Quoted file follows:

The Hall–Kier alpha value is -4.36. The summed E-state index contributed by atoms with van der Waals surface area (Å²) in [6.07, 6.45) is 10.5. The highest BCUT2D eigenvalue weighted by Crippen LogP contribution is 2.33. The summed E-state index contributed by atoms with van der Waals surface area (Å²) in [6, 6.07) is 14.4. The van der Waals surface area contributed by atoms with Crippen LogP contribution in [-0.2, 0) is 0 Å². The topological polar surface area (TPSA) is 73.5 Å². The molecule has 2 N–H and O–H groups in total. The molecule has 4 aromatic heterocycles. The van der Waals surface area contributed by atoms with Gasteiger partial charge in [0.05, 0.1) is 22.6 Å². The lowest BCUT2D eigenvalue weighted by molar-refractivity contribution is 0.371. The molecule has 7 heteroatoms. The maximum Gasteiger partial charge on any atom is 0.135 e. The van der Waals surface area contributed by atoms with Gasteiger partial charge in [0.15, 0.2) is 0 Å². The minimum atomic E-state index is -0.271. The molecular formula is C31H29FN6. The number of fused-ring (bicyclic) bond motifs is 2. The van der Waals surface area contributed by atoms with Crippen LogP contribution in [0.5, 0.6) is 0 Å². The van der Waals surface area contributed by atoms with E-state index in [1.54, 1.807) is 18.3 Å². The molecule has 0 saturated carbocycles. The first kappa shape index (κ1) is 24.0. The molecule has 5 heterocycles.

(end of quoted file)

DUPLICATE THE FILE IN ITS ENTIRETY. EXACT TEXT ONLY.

The Hall–Kier alpha value is -4.36. The summed E-state index contributed by atoms with van der Waals surface area (Å²) in [6.07, 6.45) is 10.5. The highest BCUT2D eigenvalue weighted by Crippen LogP contribution is 2.33. The summed E-state index contributed by atoms with van der Waals surface area (Å²) in [6, 6.07) is 14.4. The van der Waals surface area contributed by atoms with Crippen LogP contribution in [-0.2, 0) is 0 Å². The topological polar surface area (TPSA) is 73.5 Å². The molecule has 2 N–H and O–H groups in total. The molecule has 4 aromatic heterocycles. The van der Waals surface area contributed by atoms with Gasteiger partial charge in [0.05, 0.1) is 22.6 Å². The lowest BCUT2D eigenvalue weighted by molar-refractivity contribution is 0.371. The molecule has 7 heteroatoms. The maximum Gasteiger partial charge on any atom is 0.135 e. The van der Waals surface area contributed by atoms with Gasteiger partial charge in [0.15, 0.2) is 0 Å². The minimum atomic E-state index is -0.271. The molecular formula is C31H29FN6. The number of fused-ring (bicyclic) bond motifs is 2. The van der Waals surface area contributed by atoms with Crippen LogP contribution in [0.5, 0.6) is 0 Å². The van der Waals surface area contributed by atoms with E-state index in [1.54, 1.807) is 18.3 Å². The molecule has 0 saturated carbocycles. The first kappa shape index (κ1) is 24.0. The molecule has 5 heterocycles.